For most of its 244-year existence, the United States Postal Service (USPS) was widely considered as an innovative powerhouse binding the American experiment together. Alexis de Tocqueville, the French diplomat who toured America in the 1830s, called it a “great link between minds.” During World War I, the post office teamed with the Department of Agriculture to institute a “Farm to Table” program to help distribute produce and other nutrient-rich foods across the country. Today, USPS stands as Americans’ favorite federal agency.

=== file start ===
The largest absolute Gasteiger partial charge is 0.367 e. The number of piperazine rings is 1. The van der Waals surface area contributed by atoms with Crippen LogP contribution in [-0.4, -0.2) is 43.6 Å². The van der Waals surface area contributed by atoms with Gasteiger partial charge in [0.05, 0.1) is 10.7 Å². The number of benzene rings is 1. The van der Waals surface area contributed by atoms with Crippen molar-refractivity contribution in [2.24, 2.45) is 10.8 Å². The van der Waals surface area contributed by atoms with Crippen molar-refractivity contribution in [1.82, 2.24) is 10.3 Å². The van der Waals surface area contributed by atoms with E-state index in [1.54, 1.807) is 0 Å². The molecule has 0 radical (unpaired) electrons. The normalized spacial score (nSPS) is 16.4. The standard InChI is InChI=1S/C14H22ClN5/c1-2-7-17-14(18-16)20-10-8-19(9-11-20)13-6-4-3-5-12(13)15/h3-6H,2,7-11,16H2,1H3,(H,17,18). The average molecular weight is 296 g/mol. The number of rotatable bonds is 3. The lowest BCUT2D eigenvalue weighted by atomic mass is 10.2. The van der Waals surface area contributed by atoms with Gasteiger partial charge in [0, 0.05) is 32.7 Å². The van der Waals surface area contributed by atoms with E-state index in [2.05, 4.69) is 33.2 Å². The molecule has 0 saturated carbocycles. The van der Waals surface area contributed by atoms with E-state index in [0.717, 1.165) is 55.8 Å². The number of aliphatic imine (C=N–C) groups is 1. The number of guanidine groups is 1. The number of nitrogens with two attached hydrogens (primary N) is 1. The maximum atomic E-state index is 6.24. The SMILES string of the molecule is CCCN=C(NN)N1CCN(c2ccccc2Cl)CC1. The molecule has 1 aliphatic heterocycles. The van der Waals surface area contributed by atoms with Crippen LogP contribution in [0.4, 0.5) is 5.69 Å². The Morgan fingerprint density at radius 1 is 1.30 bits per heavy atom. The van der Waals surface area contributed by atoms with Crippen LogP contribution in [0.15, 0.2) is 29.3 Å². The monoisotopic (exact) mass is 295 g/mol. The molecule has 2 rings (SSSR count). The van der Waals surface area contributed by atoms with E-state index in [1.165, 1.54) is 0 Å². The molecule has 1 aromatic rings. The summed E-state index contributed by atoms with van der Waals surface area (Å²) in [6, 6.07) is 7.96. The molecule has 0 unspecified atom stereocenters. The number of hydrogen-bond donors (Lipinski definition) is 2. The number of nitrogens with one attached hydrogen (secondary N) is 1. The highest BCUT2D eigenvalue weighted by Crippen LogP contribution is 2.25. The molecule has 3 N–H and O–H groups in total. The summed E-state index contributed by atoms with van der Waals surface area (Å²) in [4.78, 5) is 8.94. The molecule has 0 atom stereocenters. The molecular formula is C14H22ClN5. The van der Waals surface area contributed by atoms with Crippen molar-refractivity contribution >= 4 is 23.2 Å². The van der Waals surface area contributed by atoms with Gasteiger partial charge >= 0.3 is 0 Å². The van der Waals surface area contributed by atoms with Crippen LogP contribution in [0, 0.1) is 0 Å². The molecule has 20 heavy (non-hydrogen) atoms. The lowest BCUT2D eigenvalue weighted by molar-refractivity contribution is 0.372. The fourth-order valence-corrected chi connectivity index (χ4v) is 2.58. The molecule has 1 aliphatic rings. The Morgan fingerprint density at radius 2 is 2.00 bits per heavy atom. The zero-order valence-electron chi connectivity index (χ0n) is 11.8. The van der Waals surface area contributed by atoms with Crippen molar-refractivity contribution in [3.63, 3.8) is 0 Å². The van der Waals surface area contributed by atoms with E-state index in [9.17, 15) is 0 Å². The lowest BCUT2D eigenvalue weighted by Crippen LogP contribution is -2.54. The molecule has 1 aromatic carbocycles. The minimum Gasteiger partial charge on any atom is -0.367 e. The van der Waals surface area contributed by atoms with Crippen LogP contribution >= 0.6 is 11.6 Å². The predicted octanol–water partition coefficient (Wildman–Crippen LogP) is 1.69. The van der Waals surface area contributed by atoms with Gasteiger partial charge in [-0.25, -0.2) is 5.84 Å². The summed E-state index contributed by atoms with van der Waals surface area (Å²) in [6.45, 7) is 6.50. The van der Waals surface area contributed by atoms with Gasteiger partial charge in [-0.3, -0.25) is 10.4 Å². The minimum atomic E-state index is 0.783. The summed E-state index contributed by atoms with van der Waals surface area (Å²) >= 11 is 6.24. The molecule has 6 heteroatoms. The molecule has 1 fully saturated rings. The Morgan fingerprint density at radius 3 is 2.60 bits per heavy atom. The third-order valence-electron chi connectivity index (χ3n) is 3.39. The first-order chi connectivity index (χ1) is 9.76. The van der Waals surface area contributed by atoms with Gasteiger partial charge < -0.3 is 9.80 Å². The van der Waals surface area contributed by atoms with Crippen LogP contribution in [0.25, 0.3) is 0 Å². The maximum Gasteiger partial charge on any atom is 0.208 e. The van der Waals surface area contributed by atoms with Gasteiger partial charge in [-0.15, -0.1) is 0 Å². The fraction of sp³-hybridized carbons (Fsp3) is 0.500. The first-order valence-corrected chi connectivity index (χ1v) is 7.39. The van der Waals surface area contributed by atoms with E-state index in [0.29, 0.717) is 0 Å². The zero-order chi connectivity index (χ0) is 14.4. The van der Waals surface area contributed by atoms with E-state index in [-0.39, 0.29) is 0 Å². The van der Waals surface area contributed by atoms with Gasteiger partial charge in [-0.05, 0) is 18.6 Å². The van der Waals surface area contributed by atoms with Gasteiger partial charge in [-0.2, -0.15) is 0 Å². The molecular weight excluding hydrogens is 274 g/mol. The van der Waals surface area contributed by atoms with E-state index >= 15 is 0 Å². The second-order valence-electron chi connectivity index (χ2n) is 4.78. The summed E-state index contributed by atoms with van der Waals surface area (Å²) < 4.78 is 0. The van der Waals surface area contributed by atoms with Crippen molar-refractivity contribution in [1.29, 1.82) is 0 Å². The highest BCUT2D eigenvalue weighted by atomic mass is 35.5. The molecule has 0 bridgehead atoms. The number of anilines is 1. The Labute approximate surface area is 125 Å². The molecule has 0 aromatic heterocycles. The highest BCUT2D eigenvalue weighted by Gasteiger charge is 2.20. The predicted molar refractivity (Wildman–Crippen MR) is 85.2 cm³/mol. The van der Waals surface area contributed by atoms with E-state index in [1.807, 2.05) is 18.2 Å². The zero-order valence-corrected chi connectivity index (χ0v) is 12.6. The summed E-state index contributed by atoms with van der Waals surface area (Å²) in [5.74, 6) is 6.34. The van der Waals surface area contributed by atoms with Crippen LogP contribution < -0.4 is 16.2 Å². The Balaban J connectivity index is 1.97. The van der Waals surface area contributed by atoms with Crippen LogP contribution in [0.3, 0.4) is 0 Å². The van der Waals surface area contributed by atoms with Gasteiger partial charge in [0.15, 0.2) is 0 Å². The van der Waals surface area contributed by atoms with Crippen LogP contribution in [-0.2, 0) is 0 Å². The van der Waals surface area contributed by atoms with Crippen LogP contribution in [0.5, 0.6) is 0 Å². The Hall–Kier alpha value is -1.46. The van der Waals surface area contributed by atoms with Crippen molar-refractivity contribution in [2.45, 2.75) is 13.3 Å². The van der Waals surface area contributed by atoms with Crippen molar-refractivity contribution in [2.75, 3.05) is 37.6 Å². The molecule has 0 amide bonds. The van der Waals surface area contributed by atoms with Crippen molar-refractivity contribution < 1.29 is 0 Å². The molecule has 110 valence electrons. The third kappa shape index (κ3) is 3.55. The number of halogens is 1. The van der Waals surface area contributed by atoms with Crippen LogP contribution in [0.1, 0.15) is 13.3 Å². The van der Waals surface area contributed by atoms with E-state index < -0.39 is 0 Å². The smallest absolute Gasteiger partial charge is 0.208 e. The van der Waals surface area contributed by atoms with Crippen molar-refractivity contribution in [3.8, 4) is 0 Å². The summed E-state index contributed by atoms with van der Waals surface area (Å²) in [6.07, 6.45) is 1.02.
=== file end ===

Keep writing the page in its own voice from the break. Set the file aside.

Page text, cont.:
Since the 1970s, however, a combination of financial woes and political attacks have wounded the post office. What would it take to return USPS to a pioneering force capable of addressing our country’s multiple crises? Why not leverage the nearly 250,000 letter carriers and over 30,000 post offices that blanket all 50 states for more than just mail delivery? Why not expand the workforce and presence of the American public’s most favored government agency?